Toronto Independent Film Festival 2011 Preview
The Toronto Independent Film Festival (called the TO Indie to differentiate it from that other TIFF being held in September), is being held at the Toronto Underground Cinema at Queen and Spadina starting today and running through the 17th. The festival is in its 4th year and it focuses on micro-budget and no-budget films. The tickets are a reasonable eight bucks a show, or $50 for a festival pass. Some of the films may not be TIFF quality, but most of them have trailers online, so they're worth a peek if for nothing more than catching something you won't see anywhere else.
The full schedule can be found online here, but here are my picks for the top five films to check out at this year's TO Indie festival.
NO FUN CITY (September 16, 6pm)
No Fun City is a documentary about the death of the punk scene in Vancouver. Featuring interviews with owners and patrons of Vancouver's iconic clubs and lots of great music, it looks like it'll be a great show, as well as a bit of a rallying cry for anyone interested in fun that the mainstream isn't fond of, punk or not.
LETHA ACCIDENTs (September 12, 6pm)
Letha Accidents is a comedy and a bit of a buddy picture. Two housewives and best friends decide that the only way to deal with their disappointing husbands is murder. The cinematography looks top notch and the writing sounds entirely natural. It's got a great feel, and you can totally connect with the two leads.
HEAVEN + EARTH + JOE DAVIS (September 11, 6pm)
Heaven + Earth + Joe Davis is a documentary focusing on Joe Davis, an artist who, well, let's just let IMDB tell you: "a peg-legged artist and philosopher who broadcasts vaginal contractions into deep space to communicate with aliens." Did I mention he's also a research affiliate at MIT? Even if you have never heard of the artist, don't you want to now?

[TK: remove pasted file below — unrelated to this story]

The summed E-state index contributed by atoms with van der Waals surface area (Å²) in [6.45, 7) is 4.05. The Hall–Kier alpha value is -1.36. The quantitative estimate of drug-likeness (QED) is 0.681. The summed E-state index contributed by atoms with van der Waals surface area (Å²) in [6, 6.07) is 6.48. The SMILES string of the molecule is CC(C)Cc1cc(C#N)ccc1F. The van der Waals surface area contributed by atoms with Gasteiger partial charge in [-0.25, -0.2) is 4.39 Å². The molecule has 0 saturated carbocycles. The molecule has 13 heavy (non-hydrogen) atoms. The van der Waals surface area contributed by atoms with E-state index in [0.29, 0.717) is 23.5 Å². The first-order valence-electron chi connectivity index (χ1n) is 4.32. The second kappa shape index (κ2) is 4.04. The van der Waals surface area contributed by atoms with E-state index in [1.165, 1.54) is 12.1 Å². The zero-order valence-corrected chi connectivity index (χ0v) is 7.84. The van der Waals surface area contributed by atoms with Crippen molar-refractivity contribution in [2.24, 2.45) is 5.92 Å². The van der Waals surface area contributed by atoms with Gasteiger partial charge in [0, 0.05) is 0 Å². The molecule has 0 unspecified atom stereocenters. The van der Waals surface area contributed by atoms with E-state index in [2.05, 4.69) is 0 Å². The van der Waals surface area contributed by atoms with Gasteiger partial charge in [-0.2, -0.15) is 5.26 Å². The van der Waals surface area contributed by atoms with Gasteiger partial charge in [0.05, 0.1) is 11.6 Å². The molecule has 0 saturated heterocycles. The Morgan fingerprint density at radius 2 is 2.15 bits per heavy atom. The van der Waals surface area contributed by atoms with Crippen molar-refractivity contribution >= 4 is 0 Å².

BLUE COLLAR BOYS (September 14, 9pm)
Blue Collar Boys looks like a really stylish film. A movie where a bunch of young guys struggle to make life work in a tough economy as they take over their dad's construction business. The guys look real, and so do the fights. I'm excited to see a film that tackles subject matter in a way I don't think Hollywood can: Everything looks ugly, but not trashy. The life and struggles of the characters aren't glamorous or seedy, just real.
HORROR SHORTS (September 16, 8pm)
Finally, every night there is a series of short films between two festival features. While any of them would make a decent grab bag, my money is on the Horror Shorts, four films, ranging from five to 25 minutes long. From a psycho slasher flick to a quick horror comedy with aliens and drive-bys, at least one of the films is sure to get to you.
Writing by Peter MacDonald
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